We touched on this last Sunday. God knows what’s evil because God is not evil. He’s holy - morally good. God compares everything to Himself. What’s in sync with Who God is, is good. Everything else is evil.
We can’t do that comparison thing because we’re not God. We try.
Eating the fruit is Adam and Eve setting themselves up to be the ones who get to decide. Instead of God they get to be the standard of what’s good or evil. That choice puts them totally out of sync with God. That worked really well didn’t it?
Now they know good and evil. And they’re beginning to know the horrors of sin.
Genesis 3 is the introduction to the consequences of sin. Can you imagine living forever with those consequences? That would be forever hell on earth. Which is why God’s guarding the way to the tree of life is such and act of love and grace and mercy.
Fast forwarding to forever - we see the Tree of Life again in the book of Revelation in the description of how all this transitions into eternity - the complete reversal of the curse and the consequences of sin. There by the River of The Water of Life which flows from the throne of God - planted in rows on either side of the river - are Trees of Life forever producing fruit - forever giving life. (Revelation 22:1-5)
Guarding the way to the tree is to keep us from coming by our own sinful initiative. But when we come the right way - through Jesus - Who came that we might have life - Who is the only way to life - through Jesus - clothed in His righteousness - we come to the life that God has prepared for us forever with Him. (John 10:10; 14:6)
Processing all that... one take home for us: There’s Hope!
In the midst of wherever we are there is true hope which is found only in God. But to live in that hope we must trust God with our lives.
God asks questions to bring Adam and Eve to a point of repentance. Repentance meaning turning from our sin and turning to God.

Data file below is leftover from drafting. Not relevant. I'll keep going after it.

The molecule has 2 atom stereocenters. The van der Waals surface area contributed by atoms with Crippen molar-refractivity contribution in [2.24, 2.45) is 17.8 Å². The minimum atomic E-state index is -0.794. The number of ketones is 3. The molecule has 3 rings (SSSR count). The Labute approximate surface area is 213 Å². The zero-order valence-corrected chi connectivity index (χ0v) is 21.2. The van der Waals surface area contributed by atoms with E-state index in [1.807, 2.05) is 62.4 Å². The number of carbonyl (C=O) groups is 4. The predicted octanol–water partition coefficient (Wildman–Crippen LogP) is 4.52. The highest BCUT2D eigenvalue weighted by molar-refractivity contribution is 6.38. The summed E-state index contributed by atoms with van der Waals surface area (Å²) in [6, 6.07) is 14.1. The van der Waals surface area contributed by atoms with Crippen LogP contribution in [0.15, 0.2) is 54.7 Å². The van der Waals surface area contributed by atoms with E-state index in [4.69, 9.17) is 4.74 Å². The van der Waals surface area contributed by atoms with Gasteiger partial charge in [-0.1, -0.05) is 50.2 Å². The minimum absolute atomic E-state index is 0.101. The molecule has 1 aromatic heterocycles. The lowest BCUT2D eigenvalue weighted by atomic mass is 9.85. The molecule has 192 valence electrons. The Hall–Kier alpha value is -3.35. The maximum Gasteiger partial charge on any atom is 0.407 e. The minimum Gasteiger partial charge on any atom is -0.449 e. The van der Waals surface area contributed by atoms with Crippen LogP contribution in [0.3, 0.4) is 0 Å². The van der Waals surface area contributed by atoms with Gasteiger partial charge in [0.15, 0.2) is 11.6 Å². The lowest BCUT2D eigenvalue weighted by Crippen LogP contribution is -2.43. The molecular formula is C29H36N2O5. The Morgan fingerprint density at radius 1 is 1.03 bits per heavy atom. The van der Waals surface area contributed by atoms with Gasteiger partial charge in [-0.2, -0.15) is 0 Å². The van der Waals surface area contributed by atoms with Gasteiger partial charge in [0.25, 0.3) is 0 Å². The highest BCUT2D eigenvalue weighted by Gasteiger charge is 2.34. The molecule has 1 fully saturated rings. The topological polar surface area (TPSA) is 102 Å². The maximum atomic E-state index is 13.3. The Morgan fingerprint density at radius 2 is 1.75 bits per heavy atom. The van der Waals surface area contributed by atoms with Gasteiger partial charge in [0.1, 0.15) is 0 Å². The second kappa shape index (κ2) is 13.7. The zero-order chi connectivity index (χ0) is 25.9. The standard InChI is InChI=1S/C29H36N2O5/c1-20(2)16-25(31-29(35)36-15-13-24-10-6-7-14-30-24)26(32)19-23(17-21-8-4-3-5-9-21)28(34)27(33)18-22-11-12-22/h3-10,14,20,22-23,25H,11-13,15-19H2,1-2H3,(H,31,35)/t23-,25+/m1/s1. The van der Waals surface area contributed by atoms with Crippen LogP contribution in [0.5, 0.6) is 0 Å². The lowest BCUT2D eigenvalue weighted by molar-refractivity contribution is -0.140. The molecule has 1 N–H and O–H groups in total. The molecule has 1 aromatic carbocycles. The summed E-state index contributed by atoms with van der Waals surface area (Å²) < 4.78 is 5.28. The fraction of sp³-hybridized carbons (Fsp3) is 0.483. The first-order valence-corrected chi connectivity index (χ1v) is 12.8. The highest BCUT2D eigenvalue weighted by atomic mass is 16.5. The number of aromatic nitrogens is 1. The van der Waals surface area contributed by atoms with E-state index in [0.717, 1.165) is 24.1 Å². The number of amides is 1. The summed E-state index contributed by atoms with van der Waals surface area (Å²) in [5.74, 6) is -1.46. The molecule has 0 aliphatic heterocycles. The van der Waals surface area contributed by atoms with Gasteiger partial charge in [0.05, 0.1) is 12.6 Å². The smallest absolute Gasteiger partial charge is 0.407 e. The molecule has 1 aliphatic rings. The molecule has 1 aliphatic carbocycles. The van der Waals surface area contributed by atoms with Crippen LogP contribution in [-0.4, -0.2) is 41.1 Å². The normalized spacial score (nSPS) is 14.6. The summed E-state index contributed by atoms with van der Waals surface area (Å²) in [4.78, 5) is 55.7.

Sometimes we have this idea that repentance is what we do when we get caught. Caught with our hands in the cookie jar of sin. We try to make up for things - fix things - by trying to do all the right things.
But, that’s still all about us trying to get right with God or others. Like we get to judge what’s good and evil and how to deal with all that. That still has us hiding and blaming and aware of our nakedness and failure. There’s no hope in that.
True repentance begins when we come face-to-face with the horror of our sin. Sin that is always self-delusional. Meaning tempting us to rationalize it. Sin that is always self-destructive. There are always consequences for ourselves and others. What borders on hell on earth.
We need to take our sin seriously by allowing God to judge our lives - what’s good - what’s evil.
To repent means that we personally acknowledge the horror of our sin and we choose at the heart level that we no longer want to go there but are willing by faith to trust God for whatever He chooses to do with us - even drive us from a garden - because our forever hope is only in Him.
When our hope is only in God then we have what really is hope.
1. Quoted from sermon by Ray Stedman, “Love’s Disciplines”, Genesis 3:16-19, March 17, 1968
As a general reference for this message I used a sermon series by Ray Stedman from 1968: “Understanding Man”
Unless otherwise indicated, Scripture quotations are from The Holy Bible, English Standard Version® (ESV®), copyright © 2001 by Crossway Bibles, a publishing ministry of Good News Publishers. Used by permission. All rights reserved.